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Reviewsday: The Shape Of Water by Guillermo Del Toro & Daniel Kraus

Del Toro can do no wrong it seems. His movies invoke the dark places within us all and his books do the same. The Shape of Water is a weird blend of love and horror that has found just the right balance.

It will have you on the edge of your seat as you unravel the tale of Elisa and her strange paramour. Read before you see the movie!

~Steven, QBD Cairns

It is 1962, and Elisa Esposito -mute her whole life, orphaned as a child -is struggling with her humdrum existence as a janitor working the graveyard shift at Baltimore's Occam Aerospace Research Center. Were it not for Zelda, a protective coworker, and Giles, her loving neighbor, she doesn't know how she'd make it through the day.

Then, one fateful night, she sees something she was never meant to see, the Center's most sensitive asset ever: an amphibious man, captured in the Amazon, to be studied for Cold War advancements. The creature is terrifying but also magnificent, capable of language and of understanding emotions... and Elisa can't keep away. Using sign language, the two learn to communicate. Soon, affection turns into love, and the creature becomes Elisa's sole reason to live.

But outside forces are pressing in. Richard Strickland, the obsessed soldier who tracked the asset through the Amazon, wants nothing more than to dissect it before the Russians get a chance to steal it. Elisa has no choice but to risk everything to save her beloved. With the help of Zelda and Giles, Elisa hatches a plan to break out the creature. But Strickland is on to them. And the Russians are, indeed, coming.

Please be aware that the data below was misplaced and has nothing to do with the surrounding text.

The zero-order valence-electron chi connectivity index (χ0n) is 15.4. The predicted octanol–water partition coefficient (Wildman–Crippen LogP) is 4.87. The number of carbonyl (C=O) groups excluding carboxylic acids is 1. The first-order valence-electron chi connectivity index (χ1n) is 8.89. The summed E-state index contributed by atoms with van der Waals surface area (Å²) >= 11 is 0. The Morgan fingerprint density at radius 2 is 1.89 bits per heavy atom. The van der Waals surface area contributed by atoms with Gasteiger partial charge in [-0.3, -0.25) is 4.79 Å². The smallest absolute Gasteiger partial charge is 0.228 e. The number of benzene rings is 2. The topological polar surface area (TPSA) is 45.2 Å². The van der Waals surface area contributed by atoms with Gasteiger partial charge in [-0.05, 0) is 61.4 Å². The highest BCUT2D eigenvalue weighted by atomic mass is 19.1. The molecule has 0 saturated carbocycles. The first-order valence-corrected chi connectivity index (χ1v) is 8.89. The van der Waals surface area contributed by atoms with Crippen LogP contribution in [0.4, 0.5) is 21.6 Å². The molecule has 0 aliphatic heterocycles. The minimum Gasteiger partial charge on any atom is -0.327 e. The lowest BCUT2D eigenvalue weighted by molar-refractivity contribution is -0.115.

Developed from the ground up as a bold two-tiered release-one story interpreted by two artists in the independent mediums of literature and film-The Shape of Water is unlike anything you've ever read or seen.

 

Reviewsday: King of Ashes by Raymond E Feist

Brand new fantasy from the master of the genre!

With King of Ashes, scheduled for release in April 2018, Feist once again proves he is a master of epic fantasy. Unique world-building, memorable characters and political intrigue are all exquisitely rendered and the story moves at an incredible pace, pulling you into Feist's brand new world, Garn. The five kingdoms of Garn knew a long-lasting peace until King D betrayed King Steveren, destroying his kingdom and butchering his entire family. the Firemane's legacy was ended and the One Church gained a foothold in Garn, burning heretics and political enemies alike.

Apalled at the betrayal of a great king, Baron Daylon Dumarch takes it upon himself to hide the last remaining child, spiriting the baby away after the battle is over.

Hatu is an orphaned boy growing up in the shadow of criminal underworld, alongside best friends Donte and Hava. His 16th birthday approaches and he's almost ready to make his way into the world, when his friends are ripped away from him and he learns he is the long lost Foremane heir, thought long dead by his father's enemies. Hatu has to learn fast who he can trust and hone every skill he learned at the hands of the Nocusara.

It's also the story of Declan, a talented blacksmith who grew up under one of the last masters who taught him the secret of King's Steel. Whispers of a new war arising, and a perculiar family resemblance lead to Baron Daylon encouraging Declan to set up in his province, where his fate becomes entwined with Hatu's.

King of Ashes is a wonderful, easily read introduction to Feist's new world, and I'm looking forward to exploring Garn and watching the elemental magic introduced in this first novel expand.

Reviewed by Shannon, QBD Mandurah